Role of Region-Specific Brain Decellularized Extracellular Matrix on in Vitro Neuronal Maturation

Diego Reginensi, Didio Ortiz, Andrea Pravia, Andrea Burillo, Félix Morales, Carly Morgan, Lindsay Jimenez, Kunjan R. Dave, Miguel A. Perez-Pinzon, Rolando A. Gittens

Research output: Contribution to journalArticlepeer-review

2 Scopus citations

Abstract

Recent advancements in tissue engineering suggest that biomaterials, such as decellularized extracellular matrix (ECM), could serve to potentiate the localization and efficacy of regenerative therapies in the central nervous system. Still, what factors and which mechanisms are required from these ECM-based biomaterials to exert their effect are not entirely understood. In this study, we use the brain as a novel model to test the effects of particular biochemical and structural properties by evaluating, for the first time, three different sections of the brain (i.e., cortex, cerebellum, and remaining areas) side-by-side and their corresponding decellularized counterparts using mechanical (4-day) and chemical (1-day) decellularization protocols. The three different brain subregions had considerably different initial conditions in terms of cell number and growth factor content, and some of these differences were maintained after decellularization. Decellularized ECM from both protocols was used as a substrate or as soluble factor, in both cases showing good cell attachment and growth capabilities. Interestingly, the 1-day protocol was capable of promoting greater differentiation than the 4-day protocol, probably due to its capacity to remove a similar amount of cell nuclei, while better conserving the biochemical and structural components of the cerebral ECM. Still, some limitations of this study include the need to evaluate the response in other biologically relevant cell types, as well as a more detailed characterization of the components in the decellularized ECM of the different brain subregions. In conclusion, our results show differences in neuronal maturation depending on the region of the brain used to produce the scaffolds. Complex organs such as the brain have subregions with very different initial cellular and biochemical conditions that should be considered for decellularization to minimize exposure to immunogenic components, while retaining bioactive factors conducive to regeneration. The present study offers new knowledge about the production of decellularized extracellular matrix scaffolds from specific regions of the porcine brain, with a direct comparison of their effect on in vitro neuronal maturation. Our results show differences in neuronal maturation depending on the region of the brain used to produce the scaffolds, suggesting that it is necessary to consider the initial cellular content of the source tissue and its bioactive capacity for the production of an effective regenerative therapy for stroke.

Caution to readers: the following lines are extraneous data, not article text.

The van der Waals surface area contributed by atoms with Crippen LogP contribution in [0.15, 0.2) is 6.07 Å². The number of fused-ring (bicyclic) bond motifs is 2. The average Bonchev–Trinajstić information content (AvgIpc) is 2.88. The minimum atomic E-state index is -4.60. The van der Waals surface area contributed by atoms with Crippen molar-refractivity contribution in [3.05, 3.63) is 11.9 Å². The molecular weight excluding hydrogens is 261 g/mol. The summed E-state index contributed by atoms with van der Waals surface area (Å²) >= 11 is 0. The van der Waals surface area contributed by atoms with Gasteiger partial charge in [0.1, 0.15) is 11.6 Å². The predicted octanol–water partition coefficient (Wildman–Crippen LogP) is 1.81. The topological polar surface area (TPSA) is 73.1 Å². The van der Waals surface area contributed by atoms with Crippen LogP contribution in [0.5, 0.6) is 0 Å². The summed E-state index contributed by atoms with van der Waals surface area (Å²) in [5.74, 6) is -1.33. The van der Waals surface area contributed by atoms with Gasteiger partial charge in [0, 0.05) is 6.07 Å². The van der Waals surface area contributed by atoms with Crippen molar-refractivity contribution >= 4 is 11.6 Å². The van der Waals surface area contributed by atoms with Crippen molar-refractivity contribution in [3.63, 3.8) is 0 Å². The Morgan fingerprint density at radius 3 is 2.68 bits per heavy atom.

Original languageEnglish (US)
Pages (from-to)964-978
Number of pages15
JournalTissue Engineering - Part A
Volume26
Issue number17-18
DOIs
StatePublished - Sep 2020

Keywords

  • ECM
  • biomaterial
  • brain
  • decellularized extracellular matrix
  • in vitro model
  • neuronal differentiation
  • neurotrophic factor
  • stem cell

ASJC Scopus subject areas

  • Bioengineering
  • Biochemistry
  • Biomaterials
  • Biomedical Engineering

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